The decision to move overseas is a big step, and the start of a great adventure. It will bring you closer as a family as you bond over the excitement of this shared experience. Your children will become world citizens because they can call more than one country home.
The opportunity to live in a new country fosters your children’s street smarts as they explore their adopted hometown and master the local transit system. Culture shock is a legitimate issue: you and your children can expect to feel a bit confused and disoriented as you adjust to this different lifestyle. It will encourage your children to come up with creative solutions to these feelings, perhaps through artwork or online forums.
After you’ve unpacked all of the moving boxes that were, perhaps, relocated with the help of an international moving company, it’s time to settle in. Your children will be confronted with a diversity of cultures, no matter if they’re enjoying local foods at the cafe or sitting in class. This exposure is critical. As a “third culture kid,” they know that no one background is superior to another. Instead, they have the patience and interest to seek out other viewpoints. Your children will make friends from all over the world. Sustaining those cultural connections prompts respect for a wide variety of traditions and heritages. They can defy the urge towards stereotyping because they know the truth from firsthand experience.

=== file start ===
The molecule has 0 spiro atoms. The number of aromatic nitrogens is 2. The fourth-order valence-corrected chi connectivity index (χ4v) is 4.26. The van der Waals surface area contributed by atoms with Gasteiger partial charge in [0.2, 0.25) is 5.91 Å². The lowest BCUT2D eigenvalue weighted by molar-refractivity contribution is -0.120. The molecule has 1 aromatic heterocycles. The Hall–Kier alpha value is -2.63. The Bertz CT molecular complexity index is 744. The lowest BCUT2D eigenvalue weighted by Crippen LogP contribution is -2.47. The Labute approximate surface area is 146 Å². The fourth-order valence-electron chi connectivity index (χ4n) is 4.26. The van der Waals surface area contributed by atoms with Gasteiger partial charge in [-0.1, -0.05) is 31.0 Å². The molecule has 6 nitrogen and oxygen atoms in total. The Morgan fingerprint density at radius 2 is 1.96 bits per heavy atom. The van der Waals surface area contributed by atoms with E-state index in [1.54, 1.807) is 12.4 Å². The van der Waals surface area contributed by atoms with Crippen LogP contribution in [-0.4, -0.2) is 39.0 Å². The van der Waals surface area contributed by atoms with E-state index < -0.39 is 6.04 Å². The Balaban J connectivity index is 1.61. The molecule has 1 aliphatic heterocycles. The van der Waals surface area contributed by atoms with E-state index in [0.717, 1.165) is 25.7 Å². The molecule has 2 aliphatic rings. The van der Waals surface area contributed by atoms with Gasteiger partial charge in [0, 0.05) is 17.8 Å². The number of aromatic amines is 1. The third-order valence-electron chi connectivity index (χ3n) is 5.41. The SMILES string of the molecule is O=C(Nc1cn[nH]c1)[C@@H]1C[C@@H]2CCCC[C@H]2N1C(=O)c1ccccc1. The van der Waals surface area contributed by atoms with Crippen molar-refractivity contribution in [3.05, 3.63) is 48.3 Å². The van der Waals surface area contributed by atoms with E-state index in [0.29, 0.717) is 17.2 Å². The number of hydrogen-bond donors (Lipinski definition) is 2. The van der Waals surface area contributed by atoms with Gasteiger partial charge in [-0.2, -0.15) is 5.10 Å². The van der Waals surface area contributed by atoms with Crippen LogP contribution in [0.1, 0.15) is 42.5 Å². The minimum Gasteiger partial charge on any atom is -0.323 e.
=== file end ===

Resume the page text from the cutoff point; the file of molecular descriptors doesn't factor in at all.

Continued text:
Away from the comforts of home, your children will learn to embrace the unfamiliar. They will start to reconsider their own background and see what they can learn from the people around them. They’ll have both passive and active exposure to local news. This prompts your children to ask more questions so they can understand the context of their new environment.
You and your partner made the final decision to move, but it’s up to your children to take ownership of the experience. One important aspect of life overseas is language learning. Your children can see it as a new, exciting challenge to overcome. They can test their skills with immersion and use that to establish their own identity within your new home country.
Although living abroad means confronting many different viewpoints, it also creates a stronger sense of self. You’ve set an excellent example for your children by setting out for the (relative) unknown. It inspires them to think for themselves, too.